Those faceless corporations offered a form of curation for the industry that’s slowly eroding. It’s better now that it’s easier for more people to make games but we need to ensure that it’s the right people. There’s nothing wrong with a bunch of hipsters making a game, if it’s good then great and if it’s not it will eventually be found out. Let’s not make it about the people though, let’s make it about the talent and the product. In the old days, when it was hard to get into the industry, all you had was your skill to prove yourself to a company who would judge you accordingly and may or may not give you a job and therefore the opportunity to make a game. It didn’t matter what you looked like or how popular you were. There were many downsides to this but it did mean that we got the best people making our stuff. Now you need to be a ‘self-facilitating media node’ to even get your foot in the door.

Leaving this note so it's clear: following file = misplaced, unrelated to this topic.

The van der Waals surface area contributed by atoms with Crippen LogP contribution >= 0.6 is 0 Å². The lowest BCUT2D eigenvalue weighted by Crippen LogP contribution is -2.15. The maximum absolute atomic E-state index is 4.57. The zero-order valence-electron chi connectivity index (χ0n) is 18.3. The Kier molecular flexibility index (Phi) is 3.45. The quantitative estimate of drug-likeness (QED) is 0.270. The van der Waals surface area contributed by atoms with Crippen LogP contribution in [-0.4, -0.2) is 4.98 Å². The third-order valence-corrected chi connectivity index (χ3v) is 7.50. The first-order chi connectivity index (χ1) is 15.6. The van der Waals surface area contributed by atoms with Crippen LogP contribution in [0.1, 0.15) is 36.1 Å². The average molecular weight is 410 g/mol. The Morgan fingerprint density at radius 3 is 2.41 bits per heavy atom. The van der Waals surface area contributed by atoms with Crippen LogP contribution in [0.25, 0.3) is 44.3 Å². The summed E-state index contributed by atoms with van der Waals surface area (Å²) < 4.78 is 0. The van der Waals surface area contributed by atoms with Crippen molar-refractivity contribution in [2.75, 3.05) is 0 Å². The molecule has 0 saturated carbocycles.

People will back whatever they want and that’s their right, all I’m saying is: ‘be careful.’ Think about what you’re giving your money to as much as whom. There are some fantastically talented people who want to make you great games but there are just as many who want you to pay for this generation’s shovelware. Kickstarter and crowdfunding in general can be an incredibly powerful and democratic thing that will provide us with great games we might not otherwise see, but only if we use it in the right way. That means funding what we want, not who we like. At the same time, let’s not forget or ignore those faceless corporations who still churn out some great stuff from time to time. If it weren’t for the Nintendos and Capcoms and Konamis, these cool kids would have no one to rip off.
Now, who wants this tenner to make Return Fire for the Wii U?